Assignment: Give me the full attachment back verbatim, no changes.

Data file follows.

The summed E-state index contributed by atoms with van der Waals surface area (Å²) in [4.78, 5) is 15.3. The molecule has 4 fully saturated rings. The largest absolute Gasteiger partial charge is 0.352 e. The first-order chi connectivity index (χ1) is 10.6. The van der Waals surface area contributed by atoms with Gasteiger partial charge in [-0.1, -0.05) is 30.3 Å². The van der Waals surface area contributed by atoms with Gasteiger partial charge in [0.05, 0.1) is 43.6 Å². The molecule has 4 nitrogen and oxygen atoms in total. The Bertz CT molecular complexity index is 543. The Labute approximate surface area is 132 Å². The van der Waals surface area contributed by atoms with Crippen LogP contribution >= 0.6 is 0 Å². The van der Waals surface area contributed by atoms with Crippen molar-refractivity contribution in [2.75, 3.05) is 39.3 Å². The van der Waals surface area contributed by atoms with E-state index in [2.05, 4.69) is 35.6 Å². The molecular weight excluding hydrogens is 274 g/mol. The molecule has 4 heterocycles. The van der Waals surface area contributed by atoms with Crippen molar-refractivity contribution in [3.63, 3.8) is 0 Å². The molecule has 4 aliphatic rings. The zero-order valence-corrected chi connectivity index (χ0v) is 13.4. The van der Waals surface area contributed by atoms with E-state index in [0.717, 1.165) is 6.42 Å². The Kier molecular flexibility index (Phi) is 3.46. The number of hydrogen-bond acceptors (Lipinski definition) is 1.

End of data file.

The summed E-state index contributed by atoms with van der Waals surface area (Å²) in [4.78, 5) is 15.3. The molecule has 4 fully saturated rings. The largest absolute Gasteiger partial charge is 0.352 e. The first-order chi connectivity index (χ1) is 10.6. The van der Waals surface area contributed by atoms with Gasteiger partial charge in [-0.1, -0.05) is 30.3 Å². The van der Waals surface area contributed by atoms with Gasteiger partial charge in [0.05, 0.1) is 43.6 Å². The molecule has 4 nitrogen and oxygen atoms in total. The Bertz CT molecular complexity index is 543. The Labute approximate surface area is 132 Å². The van der Waals surface area contributed by atoms with Crippen LogP contribution >= 0.6 is 0 Å². The van der Waals surface area contributed by atoms with Crippen molar-refractivity contribution in [2.75, 3.05) is 39.3 Å². The van der Waals surface area contributed by atoms with E-state index in [2.05, 4.69) is 35.6 Å². The molecular weight excluding hydrogens is 274 g/mol. The molecule has 4 heterocycles. The van der Waals surface area contributed by atoms with Crippen molar-refractivity contribution in [3.63, 3.8) is 0 Å². The molecule has 4 aliphatic rings. The zero-order valence-corrected chi connectivity index (χ0v) is 13.4. The van der Waals surface area contributed by atoms with E-state index in [0.717, 1.165) is 6.42 Å². The Kier molecular flexibility index (Phi) is 3.46. The number of hydrogen-bond acceptors (Lipinski definition) is 1.